The more common approach to providing a highly available directory service is to use redundant server components and replication. Redundant solutions are usually less expensive and easier to implement than clustering solutions. These solutions are also generally easier to manage. Note that replication, as part of a redundant solution, has numerous functions other than availability. While the main advantage of replication is the ability to split the read load across multiple servers, this advantage causes additional overhead in terms of server management. Replication also offers scalability on read operations and, with proper design, scalability on write operations, within certain limits. For an overview of replication concepts, see Chapter 4, Directory Server Replication, in Sun Java System Directory Server Enterprise Edition 6.2 Reference.
During a failure, a redundant system might provide poorer availability than a clustering solution. Imagine, for example, an environment in which the load is shared between two redundant server components. The failure of one server component might put an excessive load on the other server, making this server respond more slowly to client requests. A slow response might be considered a failure for clients that rely on quick response times. In other words, the availability of the service, even though the service is operational, might not meet the availability requirements of the client.
The main advantage of a clustered solution is automatic recovery from failure, that is, recovery without user intervention. Disadvantages of clustering are complexity and inability to recover from database corruption.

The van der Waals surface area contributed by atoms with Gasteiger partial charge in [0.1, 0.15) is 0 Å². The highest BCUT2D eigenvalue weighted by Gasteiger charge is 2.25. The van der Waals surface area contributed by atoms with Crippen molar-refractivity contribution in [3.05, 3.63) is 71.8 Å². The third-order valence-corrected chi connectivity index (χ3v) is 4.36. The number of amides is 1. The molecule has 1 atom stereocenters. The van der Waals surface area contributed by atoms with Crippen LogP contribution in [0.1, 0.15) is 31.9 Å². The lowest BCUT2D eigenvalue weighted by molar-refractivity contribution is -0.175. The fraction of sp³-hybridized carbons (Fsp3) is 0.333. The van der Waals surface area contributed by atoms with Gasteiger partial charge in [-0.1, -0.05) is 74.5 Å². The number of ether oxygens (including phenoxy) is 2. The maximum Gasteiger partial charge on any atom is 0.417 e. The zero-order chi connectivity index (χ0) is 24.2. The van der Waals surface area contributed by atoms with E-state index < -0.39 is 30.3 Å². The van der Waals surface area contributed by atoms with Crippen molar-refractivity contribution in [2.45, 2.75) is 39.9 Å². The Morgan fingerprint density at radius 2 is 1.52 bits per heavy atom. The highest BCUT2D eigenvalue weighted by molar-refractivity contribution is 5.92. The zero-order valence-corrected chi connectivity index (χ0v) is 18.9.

In a clustered environment, the cluster uses the same IP address for Directory Server and Directory Proxy Server, regardless of which cluster node is actually running the service. That is, the IP address is transparent to the client application. In a replicated environment, each machine in the topology has its own IP address. In this case, Directory Proxy Server can be used to provide a single point of access to the directory topology. The replication topology is therefore effectively hidden from client applications. To increase this transparency, Directory Proxy Server can be configured to follow referrals and search references automatically. Directory Proxy Server also provides load balancing and the ability to switch to another machine when one fails.
In terms of the SPOFs that are described at the beginning of this chapter, redundancy and clustering handle failure in the following ways:
Single hardware failure. In a clustered environment, this kind of failure has no impact on the directory service. Only multiple hardware failures impact the service in a cluster.
A single hardware failure is fatal to a machine that is not in a clustered environment. Therefore, even if you have redundant hardware, manual intervention is required to repair the failure.
Directory Server or Directory Proxy Server failure. In a clustered environment, the server is automatically restarted. Software failure must occur multiple times in quick succession to trigger the service group to switch to another node in the cluster. This handling of a software failure is also true in a redundant environment.
Database corruption. A cluster cannot survive this kind of failure. Depending on the architecture, a redundant solution should be able to survive database corruption.